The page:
HC Deb 17 February 1881 vol 258 cc1087-8

asked the Secretary of State for the Home Department, If he would state in detail the differences between a cell that a convicted prisoner is confined in and the cell in which an untried prisoner is confined; and, whether those differences, if any, apply all over the United Kingdom?


Sir, I have only had time since Notice of this Question was given to ascertain the facts with respect to the English prisons. The Irish prisons are not under the direct control of the Home Office, and I have not had an opportunity of consulting the Scotch Commissioners. I can, therefore, only answer the hon. Member's Question with regard to England. In the arrangement of English prisons there is no distinction between the cells in which different classes of prisoners are confined. It has been the object of recent legislation to carry out the view expressed in the Act of 1865—namely, that all cells should be of such a size, lighted and warmed, ventilated and fitted up in such a manner as may be requisite for health. Of late years much pains have been taken and expense incurred to bring all prison cells up to the standard fitted for that purpose; and that object, I am glad to say, has been generally attained. The distinction between the case of tried and untried prisoners is, therefore, not in the cell itself, but in its fittings and accommodation, and extra indulgences in the prison are subject to the discretion of the Visiting Justices.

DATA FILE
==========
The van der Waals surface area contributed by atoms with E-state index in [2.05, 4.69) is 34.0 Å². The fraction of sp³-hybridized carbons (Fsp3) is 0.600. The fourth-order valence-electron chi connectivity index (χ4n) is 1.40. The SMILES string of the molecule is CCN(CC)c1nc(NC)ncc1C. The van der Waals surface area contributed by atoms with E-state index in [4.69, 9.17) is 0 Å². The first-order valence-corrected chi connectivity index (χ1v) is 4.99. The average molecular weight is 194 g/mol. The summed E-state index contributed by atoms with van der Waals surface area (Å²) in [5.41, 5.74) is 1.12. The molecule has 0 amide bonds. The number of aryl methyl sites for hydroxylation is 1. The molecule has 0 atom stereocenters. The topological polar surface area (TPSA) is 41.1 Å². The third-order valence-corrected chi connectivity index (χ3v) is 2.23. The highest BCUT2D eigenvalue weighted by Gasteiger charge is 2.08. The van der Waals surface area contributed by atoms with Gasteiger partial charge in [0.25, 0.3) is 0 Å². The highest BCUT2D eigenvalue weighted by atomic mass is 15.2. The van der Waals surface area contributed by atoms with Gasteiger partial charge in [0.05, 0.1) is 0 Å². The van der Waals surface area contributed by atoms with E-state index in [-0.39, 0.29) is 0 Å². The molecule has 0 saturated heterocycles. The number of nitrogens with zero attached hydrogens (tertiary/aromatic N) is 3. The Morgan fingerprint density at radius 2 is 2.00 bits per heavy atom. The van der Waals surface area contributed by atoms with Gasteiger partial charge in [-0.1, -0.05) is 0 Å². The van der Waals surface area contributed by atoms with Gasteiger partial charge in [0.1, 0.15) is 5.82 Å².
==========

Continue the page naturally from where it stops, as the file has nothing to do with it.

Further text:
wished to know what was the average size of the cells in the prisons, and also whether, as a rule, the floors of the cells were of stone or brick?


Sir, I am afraid I must ask for Notice of that Question. My recollection, however, of the fixed standard is this. [Laughter.] Well, I am not ashamed to say that, in the performance of my official duties, it has been my duty to see a good many prison cells; and, therefore, I may speak of my recollection. Speaking oil-hand, I should say that the size is from 800 to 900 cubic feet; but I would rather answer the Question accurately, if the hon. Member will put it down on the Paper.